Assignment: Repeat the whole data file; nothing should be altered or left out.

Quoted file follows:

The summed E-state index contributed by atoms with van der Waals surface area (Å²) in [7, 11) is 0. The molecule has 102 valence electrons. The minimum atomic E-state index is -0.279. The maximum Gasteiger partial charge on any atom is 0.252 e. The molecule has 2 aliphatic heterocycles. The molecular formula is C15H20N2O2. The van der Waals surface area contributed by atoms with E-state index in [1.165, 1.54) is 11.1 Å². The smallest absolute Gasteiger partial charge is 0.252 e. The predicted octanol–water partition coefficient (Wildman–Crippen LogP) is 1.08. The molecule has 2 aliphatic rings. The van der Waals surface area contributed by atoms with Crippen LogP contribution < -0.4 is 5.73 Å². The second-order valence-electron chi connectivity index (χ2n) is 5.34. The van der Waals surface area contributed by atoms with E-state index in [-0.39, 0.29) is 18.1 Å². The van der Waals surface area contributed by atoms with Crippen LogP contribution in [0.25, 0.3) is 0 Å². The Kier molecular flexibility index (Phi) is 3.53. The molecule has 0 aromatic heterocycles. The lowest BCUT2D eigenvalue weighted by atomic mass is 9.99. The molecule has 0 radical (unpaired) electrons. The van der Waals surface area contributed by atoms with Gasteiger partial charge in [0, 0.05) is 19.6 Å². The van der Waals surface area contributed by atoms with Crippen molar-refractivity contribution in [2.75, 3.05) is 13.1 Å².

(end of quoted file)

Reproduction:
The summed E-state index contributed by atoms with van der Waals surface area (Å²) in [7, 11) is 0. The molecule has 102 valence electrons. The minimum atomic E-state index is -0.279. The maximum Gasteiger partial charge on any atom is 0.252 e. The molecule has 2 aliphatic heterocycles. The molecular formula is C15H20N2O2. The van der Waals surface area contributed by atoms with E-state index in [1.165, 1.54) is 11.1 Å². The smallest absolute Gasteiger partial charge is 0.252 e. The predicted octanol–water partition coefficient (Wildman–Crippen LogP) is 1.08. The molecule has 2 aliphatic rings. The van der Waals surface area contributed by atoms with Crippen LogP contribution < -0.4 is 5.73 Å². The second-order valence-electron chi connectivity index (χ2n) is 5.34. The van der Waals surface area contributed by atoms with E-state index in [-0.39, 0.29) is 18.1 Å². The van der Waals surface area contributed by atoms with Crippen LogP contribution in [0.25, 0.3) is 0 Å². The Kier molecular flexibility index (Phi) is 3.53. The molecule has 0 aromatic heterocycles. The lowest BCUT2D eigenvalue weighted by atomic mass is 9.99. The molecule has 0 radical (unpaired) electrons. The van der Waals surface area contributed by atoms with Gasteiger partial charge in [0, 0.05) is 19.6 Å². The van der Waals surface area contributed by atoms with Crippen molar-refractivity contribution in [2.75, 3.05) is 13.1 Å².